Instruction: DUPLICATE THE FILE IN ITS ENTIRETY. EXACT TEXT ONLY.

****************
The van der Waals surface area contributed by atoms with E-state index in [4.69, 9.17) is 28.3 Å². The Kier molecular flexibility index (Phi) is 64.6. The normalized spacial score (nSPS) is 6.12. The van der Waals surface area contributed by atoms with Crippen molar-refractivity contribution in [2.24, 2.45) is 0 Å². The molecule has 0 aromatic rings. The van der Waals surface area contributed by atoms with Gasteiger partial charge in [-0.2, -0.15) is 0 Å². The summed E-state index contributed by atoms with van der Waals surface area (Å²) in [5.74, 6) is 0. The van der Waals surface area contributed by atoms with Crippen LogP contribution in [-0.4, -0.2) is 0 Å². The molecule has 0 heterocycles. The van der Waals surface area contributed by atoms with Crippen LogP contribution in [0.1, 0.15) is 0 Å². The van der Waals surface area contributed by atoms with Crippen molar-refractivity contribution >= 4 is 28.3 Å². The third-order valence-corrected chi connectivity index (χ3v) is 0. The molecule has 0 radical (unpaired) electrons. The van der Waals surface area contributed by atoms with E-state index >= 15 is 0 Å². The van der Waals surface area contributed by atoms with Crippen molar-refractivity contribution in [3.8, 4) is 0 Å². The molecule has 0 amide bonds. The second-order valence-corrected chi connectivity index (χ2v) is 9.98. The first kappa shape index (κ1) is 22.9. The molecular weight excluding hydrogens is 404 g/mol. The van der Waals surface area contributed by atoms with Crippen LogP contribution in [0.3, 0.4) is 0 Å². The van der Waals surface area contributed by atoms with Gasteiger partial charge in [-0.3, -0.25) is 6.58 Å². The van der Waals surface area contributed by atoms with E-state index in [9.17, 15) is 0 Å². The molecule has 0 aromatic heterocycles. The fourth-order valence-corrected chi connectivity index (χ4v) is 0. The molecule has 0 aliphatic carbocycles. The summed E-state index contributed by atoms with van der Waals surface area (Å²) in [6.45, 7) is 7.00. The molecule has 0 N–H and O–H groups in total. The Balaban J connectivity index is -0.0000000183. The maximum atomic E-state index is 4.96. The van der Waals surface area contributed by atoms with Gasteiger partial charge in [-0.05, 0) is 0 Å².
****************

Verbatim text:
The van der Waals surface area contributed by atoms with E-state index in [4.69, 9.17) is 28.3 Å². The Kier molecular flexibility index (Phi) is 64.6. The normalized spacial score (nSPS) is 6.12. The van der Waals surface area contributed by atoms with Crippen molar-refractivity contribution in [2.24, 2.45) is 0 Å². The molecule has 0 aromatic rings. The van der Waals surface area contributed by atoms with Gasteiger partial charge in [-0.2, -0.15) is 0 Å². The summed E-state index contributed by atoms with van der Waals surface area (Å²) in [5.74, 6) is 0. The van der Waals surface area contributed by atoms with Crippen LogP contribution in [-0.4, -0.2) is 0 Å². The molecule has 0 heterocycles. The van der Waals surface area contributed by atoms with Crippen LogP contribution in [0.1, 0.15) is 0 Å². The van der Waals surface area contributed by atoms with Crippen molar-refractivity contribution >= 4 is 28.3 Å². The third-order valence-corrected chi connectivity index (χ3v) is 0. The molecule has 0 radical (unpaired) electrons. The van der Waals surface area contributed by atoms with E-state index >= 15 is 0 Å². The van der Waals surface area contributed by atoms with Crippen molar-refractivity contribution in [3.8, 4) is 0 Å². The molecule has 0 amide bonds. The second-order valence-corrected chi connectivity index (χ2v) is 9.98. The first kappa shape index (κ1) is 22.9. The molecular weight excluding hydrogens is 404 g/mol. The van der Waals surface area contributed by atoms with Crippen LogP contribution in [0.3, 0.4) is 0 Å². The van der Waals surface area contributed by atoms with Gasteiger partial charge in [-0.3, -0.25) is 6.58 Å². The van der Waals surface area contributed by atoms with E-state index in [9.17, 15) is 0 Å². The molecule has 0 aromatic heterocycles. The fourth-order valence-corrected chi connectivity index (χ4v) is 0. The molecule has 0 aliphatic carbocycles. The summed E-state index contributed by atoms with van der Waals surface area (Å²) in [6.45, 7) is 7.00. The molecule has 0 N–H and O–H groups in total. The Balaban J connectivity index is -0.0000000183. The maximum atomic E-state index is 4.96. The van der Waals surface area contributed by atoms with Gasteiger partial charge in [-0.05, 0) is 0 Å².